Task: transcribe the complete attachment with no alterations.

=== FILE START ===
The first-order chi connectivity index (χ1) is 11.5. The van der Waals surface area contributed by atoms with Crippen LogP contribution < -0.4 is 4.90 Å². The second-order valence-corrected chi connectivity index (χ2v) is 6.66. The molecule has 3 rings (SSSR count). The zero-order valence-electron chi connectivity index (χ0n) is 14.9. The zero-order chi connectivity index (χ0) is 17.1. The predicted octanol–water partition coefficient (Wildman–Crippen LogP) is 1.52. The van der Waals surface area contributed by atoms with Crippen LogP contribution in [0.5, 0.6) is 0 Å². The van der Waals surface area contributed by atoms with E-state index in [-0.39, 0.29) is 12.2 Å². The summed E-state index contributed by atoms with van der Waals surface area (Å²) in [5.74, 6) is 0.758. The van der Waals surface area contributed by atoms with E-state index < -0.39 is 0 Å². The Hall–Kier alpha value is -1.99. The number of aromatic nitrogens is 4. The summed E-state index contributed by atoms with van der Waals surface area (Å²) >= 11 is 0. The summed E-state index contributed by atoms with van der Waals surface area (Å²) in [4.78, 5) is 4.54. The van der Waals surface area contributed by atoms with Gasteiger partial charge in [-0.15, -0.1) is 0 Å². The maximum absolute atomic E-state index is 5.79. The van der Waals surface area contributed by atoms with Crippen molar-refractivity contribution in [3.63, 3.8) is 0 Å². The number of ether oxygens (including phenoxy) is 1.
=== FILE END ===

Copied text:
The first-order chi connectivity index (χ1) is 11.5. The van der Waals surface area contributed by atoms with Crippen LogP contribution < -0.4 is 4.90 Å². The second-order valence-corrected chi connectivity index (χ2v) is 6.66. The molecule has 3 rings (SSSR count). The zero-order valence-electron chi connectivity index (χ0n) is 14.9. The zero-order chi connectivity index (χ0) is 17.1. The predicted octanol–water partition coefficient (Wildman–Crippen LogP) is 1.52. The van der Waals surface area contributed by atoms with Crippen LogP contribution in [0.5, 0.6) is 0 Å². The van der Waals surface area contributed by atoms with E-state index in [-0.39, 0.29) is 12.2 Å². The summed E-state index contributed by atoms with van der Waals surface area (Å²) in [5.74, 6) is 0.758. The van der Waals surface area contributed by atoms with E-state index < -0.39 is 0 Å². The Hall–Kier alpha value is -1.99. The number of aromatic nitrogens is 4. The summed E-state index contributed by atoms with van der Waals surface area (Å²) >= 11 is 0. The summed E-state index contributed by atoms with van der Waals surface area (Å²) in [4.78, 5) is 4.54. The van der Waals surface area contributed by atoms with Gasteiger partial charge in [-0.15, -0.1) is 0 Å². The maximum absolute atomic E-state index is 5.79. The van der Waals surface area contributed by atoms with Crippen molar-refractivity contribution in [3.63, 3.8) is 0 Å². The number of ether oxygens (including phenoxy) is 1.